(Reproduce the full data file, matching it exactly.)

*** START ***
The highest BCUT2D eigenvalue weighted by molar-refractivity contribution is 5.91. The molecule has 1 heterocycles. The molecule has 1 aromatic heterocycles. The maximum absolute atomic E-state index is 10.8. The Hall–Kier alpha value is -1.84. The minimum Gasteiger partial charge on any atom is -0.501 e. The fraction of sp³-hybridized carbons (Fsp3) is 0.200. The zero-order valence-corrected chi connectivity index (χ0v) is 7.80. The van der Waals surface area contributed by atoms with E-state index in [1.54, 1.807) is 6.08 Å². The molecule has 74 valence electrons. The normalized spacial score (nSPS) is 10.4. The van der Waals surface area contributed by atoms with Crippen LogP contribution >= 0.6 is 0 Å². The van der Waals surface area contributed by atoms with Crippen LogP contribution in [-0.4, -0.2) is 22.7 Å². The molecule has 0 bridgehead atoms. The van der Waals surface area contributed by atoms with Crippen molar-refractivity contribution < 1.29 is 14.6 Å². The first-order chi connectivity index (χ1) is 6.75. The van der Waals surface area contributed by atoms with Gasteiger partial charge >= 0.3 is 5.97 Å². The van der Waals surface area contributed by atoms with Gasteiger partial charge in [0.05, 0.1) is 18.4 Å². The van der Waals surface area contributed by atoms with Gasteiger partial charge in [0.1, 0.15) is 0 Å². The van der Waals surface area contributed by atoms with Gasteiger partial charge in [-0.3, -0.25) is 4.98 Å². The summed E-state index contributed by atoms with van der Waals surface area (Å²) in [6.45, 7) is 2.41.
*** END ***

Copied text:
The highest BCUT2D eigenvalue weighted by molar-refractivity contribution is 5.91. The molecule has 1 heterocycles. The molecule has 1 aromatic heterocycles. The maximum absolute atomic E-state index is 10.8. The Hall–Kier alpha value is -1.84. The minimum Gasteiger partial charge on any atom is -0.501 e. The fraction of sp³-hybridized carbons (Fsp3) is 0.200. The zero-order valence-corrected chi connectivity index (χ0v) is 7.80. The van der Waals surface area contributed by atoms with E-state index in [1.54, 1.807) is 6.08 Å². The molecule has 74 valence electrons. The normalized spacial score (nSPS) is 10.4. The van der Waals surface area contributed by atoms with Crippen LogP contribution >= 0.6 is 0 Å². The van der Waals surface area contributed by atoms with Crippen LogP contribution in [-0.4, -0.2) is 22.7 Å². The molecule has 0 bridgehead atoms. The van der Waals surface area contributed by atoms with Crippen molar-refractivity contribution < 1.29 is 14.6 Å². The first-order chi connectivity index (χ1) is 6.75. The van der Waals surface area contributed by atoms with Gasteiger partial charge >= 0.3 is 5.97 Å². The van der Waals surface area contributed by atoms with Gasteiger partial charge in [0.05, 0.1) is 18.4 Å². The van der Waals surface area contributed by atoms with Gasteiger partial charge in [0.1, 0.15) is 0 Å². The van der Waals surface area contributed by atoms with Gasteiger partial charge in [-0.3, -0.25) is 4.98 Å². The summed E-state index contributed by atoms with van der Waals surface area (Å²) in [6.45, 7) is 2.41.